At that time tobacco was cured with low heat, but the additional, quick heat from the charcoal turned the tobacco leaves yellow and changed their smoking characteristics, producing a milder, high-sugar content tobacco. Sandy, highland soil produced the best tobacco for this new process, which transformed land that couldn't produce other crops, and a robust flue-cured tobacco economy emerged. Thanks to a mistake.
In 1613, when John Rolfe shipped the first Virginia tobacco to London, it was nothing like the Virginia tobacco we know today. Its properties were quite different, and it looked completely different.
"So it could be this slave may have made a mistake or it could have been a deliberate experimentation to dry the tobacco quicker. But in any case, by accident they found out sugar stays in the tobacco. Therefore, Virginia today is a naturally sweet smoke."
Then there's Burley. "When the settlers came to Kentucky, I think it was in the 18th century, soil was different than in Virginia. So, of course, the plants were different, with bigger, thicker leaves, and more powerful tobacco. One day in one corner of a field, this guy from Ohio saw some tobacco plants with a little bit of a whitish look and he took the seeds from them. He took them back to Ohio. And that was the birth of what we today call white Burley. So it's one coincidence or mistake or accident or whatever you call it that leads to another, and this is how tobacco got to where it is today."
Per started developing blends for Mac Baren in 2005, helping to fulfill the need for creative expression that he missed from pipe making. "I started talking to the world tobacco guys, to product development, and I put together an English blend with a twist. And you probably know that English blend because when we launched it in 2006, it was the only tobacco we developed that year. Vintage Syrian."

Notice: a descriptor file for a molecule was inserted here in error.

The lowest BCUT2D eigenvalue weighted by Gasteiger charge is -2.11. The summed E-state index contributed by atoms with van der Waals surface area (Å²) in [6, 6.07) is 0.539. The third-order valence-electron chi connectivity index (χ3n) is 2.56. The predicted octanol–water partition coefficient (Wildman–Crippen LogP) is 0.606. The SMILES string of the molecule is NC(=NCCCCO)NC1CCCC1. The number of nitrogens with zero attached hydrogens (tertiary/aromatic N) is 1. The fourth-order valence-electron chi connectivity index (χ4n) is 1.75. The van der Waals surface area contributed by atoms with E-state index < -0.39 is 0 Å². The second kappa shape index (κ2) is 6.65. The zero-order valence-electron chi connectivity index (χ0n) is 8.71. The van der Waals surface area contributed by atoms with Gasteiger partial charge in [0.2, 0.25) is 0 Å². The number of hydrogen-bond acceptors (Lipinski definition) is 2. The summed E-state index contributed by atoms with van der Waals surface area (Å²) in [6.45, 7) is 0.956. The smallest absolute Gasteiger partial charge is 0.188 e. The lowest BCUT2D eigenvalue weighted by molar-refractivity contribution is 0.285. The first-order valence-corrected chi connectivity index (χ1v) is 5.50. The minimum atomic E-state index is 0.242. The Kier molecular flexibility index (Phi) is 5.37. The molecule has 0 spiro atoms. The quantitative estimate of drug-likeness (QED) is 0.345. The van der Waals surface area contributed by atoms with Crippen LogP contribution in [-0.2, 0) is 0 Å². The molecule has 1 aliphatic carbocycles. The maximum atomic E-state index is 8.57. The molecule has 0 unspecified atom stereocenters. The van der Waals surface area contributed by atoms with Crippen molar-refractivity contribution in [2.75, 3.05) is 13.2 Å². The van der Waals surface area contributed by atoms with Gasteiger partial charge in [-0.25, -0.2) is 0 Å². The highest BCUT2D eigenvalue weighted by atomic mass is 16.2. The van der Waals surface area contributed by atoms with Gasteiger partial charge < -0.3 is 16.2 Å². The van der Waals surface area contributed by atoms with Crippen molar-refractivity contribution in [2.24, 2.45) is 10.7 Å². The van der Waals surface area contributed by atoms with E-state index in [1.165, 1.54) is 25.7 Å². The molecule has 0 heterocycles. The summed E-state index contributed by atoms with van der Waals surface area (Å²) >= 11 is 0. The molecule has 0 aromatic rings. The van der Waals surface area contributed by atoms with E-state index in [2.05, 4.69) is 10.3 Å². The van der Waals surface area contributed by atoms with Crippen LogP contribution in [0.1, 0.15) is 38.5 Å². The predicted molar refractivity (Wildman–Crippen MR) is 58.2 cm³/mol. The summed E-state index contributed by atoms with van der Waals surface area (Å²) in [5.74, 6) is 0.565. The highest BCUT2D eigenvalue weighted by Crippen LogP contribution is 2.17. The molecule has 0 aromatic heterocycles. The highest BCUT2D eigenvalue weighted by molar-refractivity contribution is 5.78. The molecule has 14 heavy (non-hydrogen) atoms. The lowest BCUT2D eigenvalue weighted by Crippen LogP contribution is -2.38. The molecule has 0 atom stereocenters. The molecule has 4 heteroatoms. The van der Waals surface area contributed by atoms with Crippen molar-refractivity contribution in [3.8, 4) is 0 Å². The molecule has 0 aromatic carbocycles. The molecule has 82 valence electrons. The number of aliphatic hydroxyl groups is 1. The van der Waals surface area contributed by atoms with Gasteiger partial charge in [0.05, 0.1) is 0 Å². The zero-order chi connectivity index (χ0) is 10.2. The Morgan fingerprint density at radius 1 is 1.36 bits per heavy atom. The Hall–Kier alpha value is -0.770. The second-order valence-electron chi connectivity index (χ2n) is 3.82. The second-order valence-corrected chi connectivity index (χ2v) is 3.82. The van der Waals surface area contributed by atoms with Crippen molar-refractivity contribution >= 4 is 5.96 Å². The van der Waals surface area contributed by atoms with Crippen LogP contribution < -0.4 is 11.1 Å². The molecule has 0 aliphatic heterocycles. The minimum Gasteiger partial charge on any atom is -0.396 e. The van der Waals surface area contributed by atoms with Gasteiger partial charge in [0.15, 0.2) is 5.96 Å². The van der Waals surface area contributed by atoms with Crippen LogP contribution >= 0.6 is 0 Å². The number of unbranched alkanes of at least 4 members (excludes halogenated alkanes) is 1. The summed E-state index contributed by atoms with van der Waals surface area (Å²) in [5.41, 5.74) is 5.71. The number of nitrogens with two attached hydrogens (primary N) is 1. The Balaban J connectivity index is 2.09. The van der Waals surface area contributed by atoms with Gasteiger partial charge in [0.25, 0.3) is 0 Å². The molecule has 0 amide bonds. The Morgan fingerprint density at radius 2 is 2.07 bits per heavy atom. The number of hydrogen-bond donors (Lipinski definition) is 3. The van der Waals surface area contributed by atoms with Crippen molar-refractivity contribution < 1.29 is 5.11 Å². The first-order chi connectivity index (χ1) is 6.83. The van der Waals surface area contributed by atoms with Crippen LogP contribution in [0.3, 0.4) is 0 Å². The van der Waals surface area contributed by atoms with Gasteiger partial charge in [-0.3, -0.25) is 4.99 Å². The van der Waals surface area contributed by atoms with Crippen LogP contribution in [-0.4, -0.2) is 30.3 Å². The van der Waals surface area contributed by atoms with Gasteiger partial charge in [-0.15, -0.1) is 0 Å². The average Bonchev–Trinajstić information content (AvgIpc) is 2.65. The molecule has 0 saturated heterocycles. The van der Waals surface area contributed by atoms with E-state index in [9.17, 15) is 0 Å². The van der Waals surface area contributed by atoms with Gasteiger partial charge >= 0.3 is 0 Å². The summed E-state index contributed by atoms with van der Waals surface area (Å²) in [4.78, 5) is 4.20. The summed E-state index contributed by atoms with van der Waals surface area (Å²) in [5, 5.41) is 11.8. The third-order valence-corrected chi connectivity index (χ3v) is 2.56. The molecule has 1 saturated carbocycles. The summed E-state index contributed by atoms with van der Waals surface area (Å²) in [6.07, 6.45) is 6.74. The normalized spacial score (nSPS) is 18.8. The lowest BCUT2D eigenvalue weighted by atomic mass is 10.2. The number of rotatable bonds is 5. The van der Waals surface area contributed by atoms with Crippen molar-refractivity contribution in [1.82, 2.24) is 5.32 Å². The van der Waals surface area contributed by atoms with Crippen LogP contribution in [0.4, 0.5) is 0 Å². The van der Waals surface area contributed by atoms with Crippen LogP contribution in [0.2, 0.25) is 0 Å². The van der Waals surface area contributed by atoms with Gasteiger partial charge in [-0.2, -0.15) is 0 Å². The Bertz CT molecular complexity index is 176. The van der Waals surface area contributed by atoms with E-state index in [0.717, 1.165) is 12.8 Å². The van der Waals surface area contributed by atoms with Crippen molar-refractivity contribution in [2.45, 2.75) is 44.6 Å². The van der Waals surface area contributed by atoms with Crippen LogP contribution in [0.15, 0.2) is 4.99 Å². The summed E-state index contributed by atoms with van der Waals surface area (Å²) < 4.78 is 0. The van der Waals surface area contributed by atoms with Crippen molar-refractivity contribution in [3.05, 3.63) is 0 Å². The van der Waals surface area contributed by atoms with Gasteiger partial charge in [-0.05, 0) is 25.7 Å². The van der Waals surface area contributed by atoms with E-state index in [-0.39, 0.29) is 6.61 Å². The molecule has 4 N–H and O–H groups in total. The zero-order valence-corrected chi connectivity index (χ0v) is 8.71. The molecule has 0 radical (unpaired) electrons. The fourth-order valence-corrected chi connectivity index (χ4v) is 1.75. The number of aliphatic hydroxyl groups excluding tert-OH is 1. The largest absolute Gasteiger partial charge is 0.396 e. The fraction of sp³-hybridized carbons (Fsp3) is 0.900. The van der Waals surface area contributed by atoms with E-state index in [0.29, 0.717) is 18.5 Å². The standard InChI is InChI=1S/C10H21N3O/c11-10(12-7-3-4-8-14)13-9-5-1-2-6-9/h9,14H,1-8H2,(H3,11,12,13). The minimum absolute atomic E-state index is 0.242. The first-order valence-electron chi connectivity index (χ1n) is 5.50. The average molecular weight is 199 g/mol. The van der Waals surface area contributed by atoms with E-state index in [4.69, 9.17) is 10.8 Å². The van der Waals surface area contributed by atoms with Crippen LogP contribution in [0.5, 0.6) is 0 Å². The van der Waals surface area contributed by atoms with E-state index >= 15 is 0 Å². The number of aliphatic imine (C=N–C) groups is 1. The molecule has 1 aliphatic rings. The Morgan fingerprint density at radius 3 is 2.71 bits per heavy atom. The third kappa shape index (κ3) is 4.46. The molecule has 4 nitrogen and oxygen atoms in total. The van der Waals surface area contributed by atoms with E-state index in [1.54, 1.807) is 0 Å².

Part of the inspiration for that blend was in answer to comments from pipe events, comments stating that Mac Baren could not make an English blend. "And I was standing there looking like a fool, knowing that we have some of the best tobacco on this planet and we weren't recognized for the good quality we made. People thought, well, they can't make an English mixture. And I took the challenge and spent a year developing Vintage Syrian."
Per thought about this blend for a long time and determined to develop it without top notes, which requires excellent tobaccos because top flavorings help level any raw characteristics remaining in the tobacco. The leaf buyer at Mac Baren is also the firm's owner and proprietor, Henrik Halberg, and he suggested Syrian Latakia for this purpose because of its smooth smoking properties.
Per took a non-traditional approach to the mixture, adding Kentucky Dark Fired and Oriental to support the smokiness of the Latakia. As far as Per can determine, it was a novel approach to Englishes. He named it HH Vintage Syrian, the "HH" denoting Harold Halberg, who founded the company in 1887. The blend was introduced at the Chicago pipe show in 2006, where Per signed each tin individually.
Per has been involved in every tobacco made by Mac Baren since that time, but he is the father of the HH line, and it holds particular significance. It's a line that he decided would have no top flavoring whatsoever, a line that commends itself with tobacco of such quality that it does not require the benefits of top notes. He didn't arrive at that decision before developing two blends for the line that did contain top notes, though, and that would require some rethinking, but the Syrian blend was first.
HH Vintage Syrian was discontinued in 2017 only because Mac Baren depleted its inventory of Syrian Latakia, which is no longer produced. But the tobacco was a success, and Per became an important part of the development team. "The funny thing is," says Per, "that I was never appointed to product development. It's a position I just naturally grew into."
...I was standing there looking like a fool, knowing that we have some of the best tobacco on this planet and we weren't recognized for the good quality we made... I took the challenge and spent a year developing Vintage Syrian.
Per's next compositions were HH Mature Virginia, which had a topping of balsamic red wine, HH Acadian Perique, and HH Highland Blend, which used 12-year-old Glenfarclas whisky as its top note. Only after developing those blends did he decide that the unifying theme for the HH line should be one of flavor depending entirely on the character of the tobaccos used, rather than leaf enhanced by top notes, and to pursue that goal he removed HH Highland and HH Mature Virginia from production. "I offer my apologies to everyone who enjoyed those tobaccos," says Per, "but it had to be done."